Page:A Book of Dartmoor.djvu/160

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whilst in a molten condition and poured into the moulds.

Mr. Gowland has given a most interesting account of the manner in which the metals are extracted from their ores in Japan.[1] This shows how that the primitive methods are still in practice there. He says:—

"Although tin ore is found and worked in Japan in several localities, there is but one ancient mine in the country. It is situated in Taniyama, in the province of Satsuma. The excavations of the old miners here are of a most extensive character, the hillsides in places being literally honeycombed by their burrows, indicating the production in past times of large quantities of the metal. No remains, however, have been found to give any clue to the date of the earliest workings. But whatever may have been their date, the processes and appliances of the early smelters could not have been more primitive than those I found in use when I visited the mines in 1883.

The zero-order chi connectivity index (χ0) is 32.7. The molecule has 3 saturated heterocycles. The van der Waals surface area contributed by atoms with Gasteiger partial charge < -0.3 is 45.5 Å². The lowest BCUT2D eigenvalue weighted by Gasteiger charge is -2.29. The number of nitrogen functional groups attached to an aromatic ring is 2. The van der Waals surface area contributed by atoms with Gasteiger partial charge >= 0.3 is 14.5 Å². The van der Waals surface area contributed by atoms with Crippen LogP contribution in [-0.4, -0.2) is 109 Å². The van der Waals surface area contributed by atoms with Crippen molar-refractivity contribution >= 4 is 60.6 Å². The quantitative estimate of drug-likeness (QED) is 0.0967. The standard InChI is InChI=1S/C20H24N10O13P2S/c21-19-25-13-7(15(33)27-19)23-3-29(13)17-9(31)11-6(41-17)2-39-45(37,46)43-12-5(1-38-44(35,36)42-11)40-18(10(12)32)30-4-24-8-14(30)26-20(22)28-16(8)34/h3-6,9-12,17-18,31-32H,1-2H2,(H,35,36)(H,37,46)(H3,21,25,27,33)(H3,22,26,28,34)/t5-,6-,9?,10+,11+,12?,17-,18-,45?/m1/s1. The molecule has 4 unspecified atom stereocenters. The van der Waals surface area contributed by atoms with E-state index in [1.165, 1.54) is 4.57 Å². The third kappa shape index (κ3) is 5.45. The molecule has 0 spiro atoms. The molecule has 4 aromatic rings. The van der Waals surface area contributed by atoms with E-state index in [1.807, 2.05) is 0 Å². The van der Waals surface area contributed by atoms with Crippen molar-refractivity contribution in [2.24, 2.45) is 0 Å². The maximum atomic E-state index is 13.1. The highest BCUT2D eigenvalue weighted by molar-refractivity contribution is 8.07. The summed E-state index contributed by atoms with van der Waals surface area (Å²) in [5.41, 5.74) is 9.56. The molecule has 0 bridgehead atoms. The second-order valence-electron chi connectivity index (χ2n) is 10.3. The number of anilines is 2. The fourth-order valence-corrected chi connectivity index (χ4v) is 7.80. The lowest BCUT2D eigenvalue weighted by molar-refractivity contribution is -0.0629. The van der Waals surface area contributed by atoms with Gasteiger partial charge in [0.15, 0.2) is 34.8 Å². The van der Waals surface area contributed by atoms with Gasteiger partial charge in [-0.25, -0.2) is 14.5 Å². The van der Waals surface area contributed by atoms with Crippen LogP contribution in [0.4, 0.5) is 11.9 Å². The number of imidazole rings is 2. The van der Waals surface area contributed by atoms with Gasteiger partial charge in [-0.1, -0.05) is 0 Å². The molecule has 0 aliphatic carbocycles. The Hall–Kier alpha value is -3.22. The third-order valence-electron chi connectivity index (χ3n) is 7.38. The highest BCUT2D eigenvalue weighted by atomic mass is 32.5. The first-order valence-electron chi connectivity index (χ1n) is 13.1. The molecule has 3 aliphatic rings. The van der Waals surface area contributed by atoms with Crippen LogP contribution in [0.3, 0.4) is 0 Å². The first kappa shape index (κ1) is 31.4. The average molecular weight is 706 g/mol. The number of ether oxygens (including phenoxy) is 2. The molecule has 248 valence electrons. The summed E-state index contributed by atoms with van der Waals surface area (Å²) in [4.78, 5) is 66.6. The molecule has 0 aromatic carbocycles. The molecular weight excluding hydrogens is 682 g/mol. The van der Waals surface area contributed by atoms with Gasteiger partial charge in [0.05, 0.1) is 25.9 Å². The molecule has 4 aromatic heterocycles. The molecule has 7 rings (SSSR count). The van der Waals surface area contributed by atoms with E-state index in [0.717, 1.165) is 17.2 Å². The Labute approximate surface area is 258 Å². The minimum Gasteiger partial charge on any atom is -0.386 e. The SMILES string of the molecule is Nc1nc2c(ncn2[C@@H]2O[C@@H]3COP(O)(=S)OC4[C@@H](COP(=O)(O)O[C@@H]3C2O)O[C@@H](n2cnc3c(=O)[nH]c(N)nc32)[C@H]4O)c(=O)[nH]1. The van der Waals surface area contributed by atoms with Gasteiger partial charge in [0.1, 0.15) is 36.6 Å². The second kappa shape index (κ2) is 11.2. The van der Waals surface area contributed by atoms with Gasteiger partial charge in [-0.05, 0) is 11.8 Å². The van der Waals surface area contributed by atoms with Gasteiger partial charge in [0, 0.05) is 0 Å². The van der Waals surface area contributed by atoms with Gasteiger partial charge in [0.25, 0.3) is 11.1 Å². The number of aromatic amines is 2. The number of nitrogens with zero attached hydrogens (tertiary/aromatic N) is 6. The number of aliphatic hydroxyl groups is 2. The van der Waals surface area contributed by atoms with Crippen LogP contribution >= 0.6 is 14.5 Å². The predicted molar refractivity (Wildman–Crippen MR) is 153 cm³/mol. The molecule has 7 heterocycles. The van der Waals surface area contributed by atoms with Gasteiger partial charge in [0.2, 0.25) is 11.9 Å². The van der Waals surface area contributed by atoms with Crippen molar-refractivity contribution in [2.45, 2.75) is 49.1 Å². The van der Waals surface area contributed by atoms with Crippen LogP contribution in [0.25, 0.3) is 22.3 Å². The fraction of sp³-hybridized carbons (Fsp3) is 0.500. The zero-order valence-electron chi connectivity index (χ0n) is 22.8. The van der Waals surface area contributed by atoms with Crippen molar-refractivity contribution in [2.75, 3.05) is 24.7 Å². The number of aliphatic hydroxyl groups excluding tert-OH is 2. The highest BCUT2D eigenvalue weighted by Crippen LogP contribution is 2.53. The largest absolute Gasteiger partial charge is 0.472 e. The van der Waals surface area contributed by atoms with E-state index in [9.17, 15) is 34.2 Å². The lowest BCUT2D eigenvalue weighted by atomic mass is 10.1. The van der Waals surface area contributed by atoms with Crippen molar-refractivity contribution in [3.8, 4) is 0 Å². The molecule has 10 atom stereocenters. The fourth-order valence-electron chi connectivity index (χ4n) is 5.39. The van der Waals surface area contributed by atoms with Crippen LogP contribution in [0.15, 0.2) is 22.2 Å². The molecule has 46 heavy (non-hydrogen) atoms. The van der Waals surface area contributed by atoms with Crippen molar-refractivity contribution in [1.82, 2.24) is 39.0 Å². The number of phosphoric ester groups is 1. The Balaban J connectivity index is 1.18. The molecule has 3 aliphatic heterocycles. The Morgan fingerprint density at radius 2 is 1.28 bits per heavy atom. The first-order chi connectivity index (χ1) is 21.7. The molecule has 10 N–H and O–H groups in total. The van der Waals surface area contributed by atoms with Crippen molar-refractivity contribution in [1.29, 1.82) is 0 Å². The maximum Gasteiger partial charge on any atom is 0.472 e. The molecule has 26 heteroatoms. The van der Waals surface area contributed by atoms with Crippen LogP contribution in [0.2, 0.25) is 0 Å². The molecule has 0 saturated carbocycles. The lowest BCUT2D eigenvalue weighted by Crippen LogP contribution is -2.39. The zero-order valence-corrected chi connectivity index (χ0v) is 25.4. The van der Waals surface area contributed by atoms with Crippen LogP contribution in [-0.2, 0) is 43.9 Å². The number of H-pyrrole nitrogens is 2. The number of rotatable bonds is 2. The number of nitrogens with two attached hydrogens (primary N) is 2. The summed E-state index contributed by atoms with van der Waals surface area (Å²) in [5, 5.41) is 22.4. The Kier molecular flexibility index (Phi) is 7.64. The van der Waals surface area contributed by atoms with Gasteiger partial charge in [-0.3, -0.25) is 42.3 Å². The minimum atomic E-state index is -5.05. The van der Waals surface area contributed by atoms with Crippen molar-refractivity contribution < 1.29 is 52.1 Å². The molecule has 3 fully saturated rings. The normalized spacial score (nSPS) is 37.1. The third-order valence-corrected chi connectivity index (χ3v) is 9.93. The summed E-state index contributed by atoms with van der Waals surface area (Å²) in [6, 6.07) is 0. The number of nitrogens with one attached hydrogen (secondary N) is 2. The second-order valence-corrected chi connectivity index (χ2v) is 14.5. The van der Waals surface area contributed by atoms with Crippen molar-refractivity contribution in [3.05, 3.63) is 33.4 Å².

"The ore was roughly broken up by hammers on stone anvils, then reduced to a coarse powder with the pounders used for decorticating rice, the mortars being large blocks of stone with roughly hollowed cavities.

"It was finally ground in stone querns, and washed by women in a stream to remove the earthy matter and foreign minerals with which it was contaminated. The furnace in which the ore was smelted is exactly the same as that used for copper ores, excepting that it is somewhat less in diameter. The ore was charged into it wet, in alternate layers with charcoal, and the process was conducted in precisely the same way as in smelting oxidised copper ores. The tin obtained was laded out of the furnace into moulds of clay."

  1. Archœologia, vol. lvi. part 2, 1899.